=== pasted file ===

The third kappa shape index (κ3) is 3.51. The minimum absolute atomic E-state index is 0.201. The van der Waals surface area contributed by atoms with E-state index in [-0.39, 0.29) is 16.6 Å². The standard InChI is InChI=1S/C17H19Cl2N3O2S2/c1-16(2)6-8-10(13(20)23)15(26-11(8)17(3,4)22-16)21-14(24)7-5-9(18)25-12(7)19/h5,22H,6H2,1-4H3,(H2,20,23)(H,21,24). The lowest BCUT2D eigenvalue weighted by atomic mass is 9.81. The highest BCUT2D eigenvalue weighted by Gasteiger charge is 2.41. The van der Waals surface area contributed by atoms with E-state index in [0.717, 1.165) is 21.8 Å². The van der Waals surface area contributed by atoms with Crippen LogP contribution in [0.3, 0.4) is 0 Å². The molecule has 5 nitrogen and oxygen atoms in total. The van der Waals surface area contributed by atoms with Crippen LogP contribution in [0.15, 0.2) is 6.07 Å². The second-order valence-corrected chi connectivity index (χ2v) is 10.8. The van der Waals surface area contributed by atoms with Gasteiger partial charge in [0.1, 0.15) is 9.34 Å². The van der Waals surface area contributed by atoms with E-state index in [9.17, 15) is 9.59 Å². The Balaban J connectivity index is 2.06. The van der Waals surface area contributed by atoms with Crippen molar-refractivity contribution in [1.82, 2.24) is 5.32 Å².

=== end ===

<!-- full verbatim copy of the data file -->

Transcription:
The third kappa shape index (κ3) is 3.51. The minimum absolute atomic E-state index is 0.201. The van der Waals surface area contributed by atoms with E-state index in [-0.39, 0.29) is 16.6 Å². The standard InChI is InChI=1S/C17H19Cl2N3O2S2/c1-16(2)6-8-10(13(20)23)15(26-11(8)17(3,4)22-16)21-14(24)7-5-9(18)25-12(7)19/h5,22H,6H2,1-4H3,(H2,20,23)(H,21,24). The lowest BCUT2D eigenvalue weighted by atomic mass is 9.81. The highest BCUT2D eigenvalue weighted by Gasteiger charge is 2.41. The van der Waals surface area contributed by atoms with E-state index in [0.717, 1.165) is 21.8 Å². The van der Waals surface area contributed by atoms with Crippen LogP contribution in [0.3, 0.4) is 0 Å². The molecule has 5 nitrogen and oxygen atoms in total. The van der Waals surface area contributed by atoms with Crippen LogP contribution in [0.15, 0.2) is 6.07 Å². The second-order valence-corrected chi connectivity index (χ2v) is 10.8. The van der Waals surface area contributed by atoms with Gasteiger partial charge in [0.1, 0.15) is 9.34 Å². The van der Waals surface area contributed by atoms with E-state index in [9.17, 15) is 9.59 Å². The Balaban J connectivity index is 2.06. The van der Waals surface area contributed by atoms with Crippen molar-refractivity contribution in [1.82, 2.24) is 5.32 Å².